UX - The ‘Make or Break’ of Your Business's Website

Updated: Dec 1, 2020

In the business world of today, a company is only as credible as their website is appealing. With customers being drastically more or less likely to buy simply based on their experience on your site, it has become more important than ever to create ‘perfect’ websites. Below, I will list the top user experience considerations for any company when planning to build their site.

You may have heard about this consideration many times before, but it remains the absolute most important thing when creating a business website. Simply put, the user experience ( UX ) will make or break your company's digital presence.

What is UX?

The user experience is the look and feel of your site. It is the layout, the style, the reactiveness, and the features. Your user’s subconscious reaction to all of these elements will not only determine whether or not they will stay on your site, but it will also impact the likelihood of whether or not they buy.

How do we perfect it?

1. Hook the user’s attention

First and foremost, the UX must gain the attention of the user immediately and sustain it throughout their visit. In an article published by Tower Marketing, any website, article, video or other has around eight seconds to hook the user. This means that your site must be neat, simple, easy to use, and over all provide a positive experience.

One of the best ways to keep a user's attention and direct them easily through your content is to use the ‘Single Column Layout’. The single column layout is one which clearly defines a purpose for every page and lists the contents in neat order, one below the other. A great example of this is the Material UI homepage. You must remember in all of this, a user does not want to think and make decisions, they want to be guided through the content. By taking advantage of this, we as developers, project managers, and business owners will be able to ensure that the users have a very easy and visually appealing experience. The absolute simplest example of this practice in action is on our SEO page, which you can find here.

2. Control and direct the experience

As we mentioned before, the single column layout directs us to create pages with a single purpose, styled with a very simple ‘1-2-3’ direction. Aside from creating a very easy and appealing experience, this strategy allows us to control the path that the user takes, and therefore it allows us to control the flow of content and create a funnel.

We create this funnel by including site links and forms in opportune areas on our site. By including a Call to Action ( CTA ) in the ‘hero’ at the top of your page, and a CTA or a lead form at the bottom following your product / service content, laid out in a simple 1-2-3 direction, creates the easiest and most effective UX for a business site. This funnel holds your users hand, and walks them through your value content (i.e. your product information, sales and marketing material, etc). This can seem pretty complicated but it is actually very simple. Below are three examples of this strategy on our site including the hero with a CTA, product information, and a lead form at the bottom.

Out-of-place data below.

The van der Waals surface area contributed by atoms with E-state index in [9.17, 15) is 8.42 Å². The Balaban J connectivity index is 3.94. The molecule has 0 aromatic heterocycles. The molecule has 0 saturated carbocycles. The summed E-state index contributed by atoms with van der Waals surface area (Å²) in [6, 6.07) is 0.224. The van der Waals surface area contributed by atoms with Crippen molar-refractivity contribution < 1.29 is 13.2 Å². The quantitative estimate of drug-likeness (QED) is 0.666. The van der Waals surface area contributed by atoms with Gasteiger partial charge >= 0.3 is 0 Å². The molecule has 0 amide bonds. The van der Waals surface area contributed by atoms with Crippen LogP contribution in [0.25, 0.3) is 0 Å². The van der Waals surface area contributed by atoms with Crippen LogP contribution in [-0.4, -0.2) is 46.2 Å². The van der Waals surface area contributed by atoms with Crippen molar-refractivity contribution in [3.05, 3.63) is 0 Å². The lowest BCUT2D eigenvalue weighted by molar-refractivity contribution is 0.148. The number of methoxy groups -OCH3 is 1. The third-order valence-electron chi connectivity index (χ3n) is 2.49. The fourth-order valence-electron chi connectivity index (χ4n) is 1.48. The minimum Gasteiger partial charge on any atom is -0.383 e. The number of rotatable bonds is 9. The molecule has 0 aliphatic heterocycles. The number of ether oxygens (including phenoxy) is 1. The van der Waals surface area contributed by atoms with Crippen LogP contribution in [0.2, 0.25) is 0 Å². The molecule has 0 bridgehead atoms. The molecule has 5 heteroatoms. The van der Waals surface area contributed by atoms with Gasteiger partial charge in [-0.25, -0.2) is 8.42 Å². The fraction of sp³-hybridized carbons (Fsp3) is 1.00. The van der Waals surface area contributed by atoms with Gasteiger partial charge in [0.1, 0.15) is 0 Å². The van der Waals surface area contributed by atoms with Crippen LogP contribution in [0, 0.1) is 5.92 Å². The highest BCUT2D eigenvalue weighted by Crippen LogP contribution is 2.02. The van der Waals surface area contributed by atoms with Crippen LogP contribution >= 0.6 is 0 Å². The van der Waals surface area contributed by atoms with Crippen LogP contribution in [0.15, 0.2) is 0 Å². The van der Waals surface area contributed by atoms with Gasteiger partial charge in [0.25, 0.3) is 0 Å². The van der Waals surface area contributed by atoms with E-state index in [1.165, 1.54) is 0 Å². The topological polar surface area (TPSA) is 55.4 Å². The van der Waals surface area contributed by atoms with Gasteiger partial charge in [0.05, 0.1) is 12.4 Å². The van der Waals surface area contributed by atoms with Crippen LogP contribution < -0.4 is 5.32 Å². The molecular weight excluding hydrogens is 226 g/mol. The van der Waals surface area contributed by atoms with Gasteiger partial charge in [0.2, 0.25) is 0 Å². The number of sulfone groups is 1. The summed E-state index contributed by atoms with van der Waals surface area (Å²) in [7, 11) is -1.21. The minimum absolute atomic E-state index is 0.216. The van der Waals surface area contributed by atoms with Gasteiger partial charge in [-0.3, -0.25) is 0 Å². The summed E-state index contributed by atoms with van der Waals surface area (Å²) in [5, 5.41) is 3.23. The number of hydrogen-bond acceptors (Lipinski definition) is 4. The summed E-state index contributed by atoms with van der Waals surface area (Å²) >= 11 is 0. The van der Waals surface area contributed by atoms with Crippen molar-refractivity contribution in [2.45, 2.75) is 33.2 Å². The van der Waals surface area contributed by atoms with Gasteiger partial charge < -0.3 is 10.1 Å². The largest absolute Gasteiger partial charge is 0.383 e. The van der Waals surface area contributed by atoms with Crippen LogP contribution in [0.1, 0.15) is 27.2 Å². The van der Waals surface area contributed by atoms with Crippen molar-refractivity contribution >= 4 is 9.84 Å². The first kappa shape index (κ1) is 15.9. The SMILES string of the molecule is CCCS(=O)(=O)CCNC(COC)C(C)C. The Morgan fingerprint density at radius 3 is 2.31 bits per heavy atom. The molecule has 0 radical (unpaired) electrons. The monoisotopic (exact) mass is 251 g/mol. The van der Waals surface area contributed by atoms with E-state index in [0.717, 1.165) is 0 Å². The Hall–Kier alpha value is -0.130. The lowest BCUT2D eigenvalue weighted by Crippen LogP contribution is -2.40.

3. Reactiveness

When it comes to a business website, the little things cannot be overlooked, and the smallest features can and will make a huge difference. Reactiveness is the smallest of the smallest when it comes to features, if you could even call them features. Essentially, every time you hover over a button and it changes colors, or any other similar transition constitutes a reactive site. It may seem insignificant but it all goes back to that subconscious reaction. Your goal should be to create a generally positive experience for your user as they navigate your site, and these small touches are a great way to create it. You can find great examples of reactive buttons, forms and cards on your homepage.

One more important example of a reactive design, as it can mean a big difference in lowering your bounce rate* is loading with a skeleton screen. A skeleton screen is exactly what it sounds like, it loads the bare essentials such as the navigation bar and loads placeholders where data will eventually be. Below is a great example. What this technique will do for your user is provide a visual placeholder for your website as they wait for it to load. The fight for the visitor's attention is an increasingly difficult one, and by loading a skeleton screen you give yourself the best chance of maintaining their attention even during long load times.

*Bounce Rate - the percentage of visitors who navigate away from the site after viewing only one page.

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